Court rules EU nations don’t have to allow gay marriage
Rights groups cite small victory
BRUSSELS — European nations do not have to allow same-sex marriage, the European Court of Human Rights has ruled, though gay rights groups claimed a partial victory yesterday because the court acknowledged growing agreement that their relationships should be recognized in law.
Seven judges at the European Court ruled unanimously that two Austrian men denied permission to wed were not covered by the guarantee of the right to marry enshrined in Europe’s human rights convention.
The judges acknowledged “an emerging European consensus’’ that same-sex couples should have legal recognition but said individual states may still decide what form it should take because marriage had “deep-rooted social and cultural connotations which may differ largely from one society to another.’’
The European Union’s 27 member states range from socially liberal countries like Sweden and the Netherlands to religious, conservative nations like Poland.
Six EU states — Belgium, the Netherlands, Sweden, Portugal, Norway, and Spain — have legalized gay marriage. About a dozen others, including Britain, Germany, France, and — since January — Austria, have legal partnerships, which carry much the same status as marriage.
Horst Schalk and Johann Kopf sought a marriage permit in Vienna in 2002, but were turned down because Austrian law only recognizes marriages between a man and a woman. They took their case to the courts in a battle that made its way through the Austrian system before being referred to the European court in Strasbourg, France.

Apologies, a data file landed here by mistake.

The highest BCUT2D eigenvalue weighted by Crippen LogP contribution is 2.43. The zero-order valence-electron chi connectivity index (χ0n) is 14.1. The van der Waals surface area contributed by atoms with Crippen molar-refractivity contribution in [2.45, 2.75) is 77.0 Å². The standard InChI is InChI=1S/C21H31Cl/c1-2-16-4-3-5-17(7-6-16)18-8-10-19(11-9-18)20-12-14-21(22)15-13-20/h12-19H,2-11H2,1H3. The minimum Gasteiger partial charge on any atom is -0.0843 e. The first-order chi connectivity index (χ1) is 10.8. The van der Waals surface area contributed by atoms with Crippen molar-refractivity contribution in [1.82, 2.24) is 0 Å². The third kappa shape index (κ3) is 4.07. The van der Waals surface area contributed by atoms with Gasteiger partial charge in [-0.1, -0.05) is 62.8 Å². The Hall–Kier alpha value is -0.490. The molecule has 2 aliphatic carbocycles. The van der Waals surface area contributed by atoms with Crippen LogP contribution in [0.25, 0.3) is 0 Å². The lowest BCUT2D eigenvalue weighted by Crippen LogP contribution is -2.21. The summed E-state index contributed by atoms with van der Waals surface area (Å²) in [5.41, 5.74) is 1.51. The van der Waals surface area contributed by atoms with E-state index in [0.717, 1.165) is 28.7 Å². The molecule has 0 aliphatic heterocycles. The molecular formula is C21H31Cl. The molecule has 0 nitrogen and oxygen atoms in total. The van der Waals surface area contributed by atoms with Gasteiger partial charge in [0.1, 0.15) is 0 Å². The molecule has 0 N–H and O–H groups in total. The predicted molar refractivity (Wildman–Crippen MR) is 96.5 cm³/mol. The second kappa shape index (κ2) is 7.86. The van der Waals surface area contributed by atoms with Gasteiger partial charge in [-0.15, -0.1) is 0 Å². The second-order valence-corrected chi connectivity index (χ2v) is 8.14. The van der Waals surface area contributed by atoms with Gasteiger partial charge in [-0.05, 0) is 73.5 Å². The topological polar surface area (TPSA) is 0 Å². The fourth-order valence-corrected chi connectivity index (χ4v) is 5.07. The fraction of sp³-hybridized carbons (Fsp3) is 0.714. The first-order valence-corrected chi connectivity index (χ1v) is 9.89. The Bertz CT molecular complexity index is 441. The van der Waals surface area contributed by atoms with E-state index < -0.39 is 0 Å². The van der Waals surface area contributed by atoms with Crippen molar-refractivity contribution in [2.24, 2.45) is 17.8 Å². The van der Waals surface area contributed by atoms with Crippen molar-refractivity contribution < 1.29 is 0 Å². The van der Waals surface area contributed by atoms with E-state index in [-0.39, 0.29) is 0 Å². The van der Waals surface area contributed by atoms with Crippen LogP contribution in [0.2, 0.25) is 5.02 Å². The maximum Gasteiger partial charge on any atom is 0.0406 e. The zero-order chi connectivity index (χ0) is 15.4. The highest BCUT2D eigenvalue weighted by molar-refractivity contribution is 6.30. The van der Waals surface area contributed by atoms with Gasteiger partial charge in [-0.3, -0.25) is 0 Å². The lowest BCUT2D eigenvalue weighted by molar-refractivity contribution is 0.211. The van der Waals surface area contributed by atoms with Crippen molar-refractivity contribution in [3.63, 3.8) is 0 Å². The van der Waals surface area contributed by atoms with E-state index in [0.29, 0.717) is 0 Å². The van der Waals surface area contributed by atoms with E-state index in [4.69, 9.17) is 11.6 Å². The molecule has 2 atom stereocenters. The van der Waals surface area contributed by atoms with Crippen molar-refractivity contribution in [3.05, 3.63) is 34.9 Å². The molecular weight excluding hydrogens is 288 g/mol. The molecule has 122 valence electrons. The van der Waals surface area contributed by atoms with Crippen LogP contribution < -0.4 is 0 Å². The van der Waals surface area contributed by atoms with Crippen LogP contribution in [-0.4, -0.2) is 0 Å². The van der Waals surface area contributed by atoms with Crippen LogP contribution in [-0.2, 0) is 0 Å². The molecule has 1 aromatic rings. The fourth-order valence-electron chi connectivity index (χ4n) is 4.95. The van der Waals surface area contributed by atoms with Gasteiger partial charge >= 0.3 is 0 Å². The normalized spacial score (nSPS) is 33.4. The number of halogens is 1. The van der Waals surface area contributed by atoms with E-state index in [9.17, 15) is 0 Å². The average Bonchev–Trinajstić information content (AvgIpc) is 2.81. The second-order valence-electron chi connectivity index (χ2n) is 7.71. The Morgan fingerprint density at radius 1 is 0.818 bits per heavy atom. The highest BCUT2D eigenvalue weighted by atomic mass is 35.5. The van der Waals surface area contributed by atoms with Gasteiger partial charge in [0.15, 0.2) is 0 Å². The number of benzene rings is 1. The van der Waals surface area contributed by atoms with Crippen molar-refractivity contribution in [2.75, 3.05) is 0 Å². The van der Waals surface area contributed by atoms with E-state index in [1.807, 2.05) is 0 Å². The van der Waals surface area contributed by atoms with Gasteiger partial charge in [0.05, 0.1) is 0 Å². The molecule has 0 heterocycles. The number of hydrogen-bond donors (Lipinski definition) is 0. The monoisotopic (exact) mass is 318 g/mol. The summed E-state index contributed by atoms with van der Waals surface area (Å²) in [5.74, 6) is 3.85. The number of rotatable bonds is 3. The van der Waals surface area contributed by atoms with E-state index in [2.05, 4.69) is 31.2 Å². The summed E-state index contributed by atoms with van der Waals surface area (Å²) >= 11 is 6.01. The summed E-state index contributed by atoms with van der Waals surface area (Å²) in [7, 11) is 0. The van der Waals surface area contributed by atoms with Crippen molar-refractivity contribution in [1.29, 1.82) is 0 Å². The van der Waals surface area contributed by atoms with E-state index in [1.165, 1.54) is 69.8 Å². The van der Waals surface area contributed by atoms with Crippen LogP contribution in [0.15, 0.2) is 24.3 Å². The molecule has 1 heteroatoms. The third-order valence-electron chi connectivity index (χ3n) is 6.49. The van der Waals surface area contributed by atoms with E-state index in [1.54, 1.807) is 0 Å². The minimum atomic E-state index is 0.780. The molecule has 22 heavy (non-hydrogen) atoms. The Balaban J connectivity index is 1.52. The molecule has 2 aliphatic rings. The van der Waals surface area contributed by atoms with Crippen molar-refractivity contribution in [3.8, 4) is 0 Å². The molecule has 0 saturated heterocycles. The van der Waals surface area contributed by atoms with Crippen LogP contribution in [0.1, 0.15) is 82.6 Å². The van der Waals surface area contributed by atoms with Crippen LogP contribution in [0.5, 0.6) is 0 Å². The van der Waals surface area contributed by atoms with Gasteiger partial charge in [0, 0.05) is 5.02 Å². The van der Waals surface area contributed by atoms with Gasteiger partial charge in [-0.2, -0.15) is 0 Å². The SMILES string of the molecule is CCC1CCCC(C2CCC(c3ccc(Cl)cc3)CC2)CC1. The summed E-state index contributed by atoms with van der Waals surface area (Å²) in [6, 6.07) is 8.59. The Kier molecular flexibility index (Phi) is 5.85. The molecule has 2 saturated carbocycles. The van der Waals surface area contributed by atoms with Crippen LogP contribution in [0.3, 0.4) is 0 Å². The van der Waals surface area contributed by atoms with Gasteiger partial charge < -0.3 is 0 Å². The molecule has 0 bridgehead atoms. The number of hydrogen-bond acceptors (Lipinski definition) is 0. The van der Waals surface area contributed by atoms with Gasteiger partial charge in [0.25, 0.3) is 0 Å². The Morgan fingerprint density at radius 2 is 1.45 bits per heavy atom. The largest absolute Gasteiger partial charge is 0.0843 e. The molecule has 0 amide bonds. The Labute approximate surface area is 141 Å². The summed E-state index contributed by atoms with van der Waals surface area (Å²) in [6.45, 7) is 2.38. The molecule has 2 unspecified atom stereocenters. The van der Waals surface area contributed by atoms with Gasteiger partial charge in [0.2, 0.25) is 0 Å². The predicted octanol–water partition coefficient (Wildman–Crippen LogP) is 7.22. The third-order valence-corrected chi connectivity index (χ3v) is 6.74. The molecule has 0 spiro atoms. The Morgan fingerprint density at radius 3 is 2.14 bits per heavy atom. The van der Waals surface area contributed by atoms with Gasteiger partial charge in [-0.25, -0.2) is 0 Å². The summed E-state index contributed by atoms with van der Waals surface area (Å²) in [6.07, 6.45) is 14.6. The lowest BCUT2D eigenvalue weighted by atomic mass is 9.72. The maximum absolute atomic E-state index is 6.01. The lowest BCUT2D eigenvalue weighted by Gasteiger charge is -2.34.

Despite Thursday’s ruling, there was little to cheer opponents of gay marriage. The judges noted that the European rights charter was drawn up in 1950, when “marriage was clearly understood in the traditional sense of being a union between partners of different sex.’’ They said that was no longer automatically the case.
“The Court would no longer consider that the right to marry . . . must in all circumstances be limited to marriage between two persons of the opposite sex,’’ the judges said.
Legal analysts said the European Court ruling would not have a significant impact.
“It just means that questions of marriage are within the margin of discretion of particular states,’’ said British human rights lawyer Geoffrey Robertson. “Each state is entitled to have its own marriage law. I don’t think it will have many implications here or elsewhere.’’
Gay rights groups applauded the finding that marriage must not necessarily be limited to people of the opposite sex, along with the court’s ruling that gay couples are covered under charter definitions of family life.
The European section of the International Lesbian, Gay, Bisexual, Trans and Intersex Association said the court had recognized “a rapid evolution of social attitudes toward same-sex couples.’’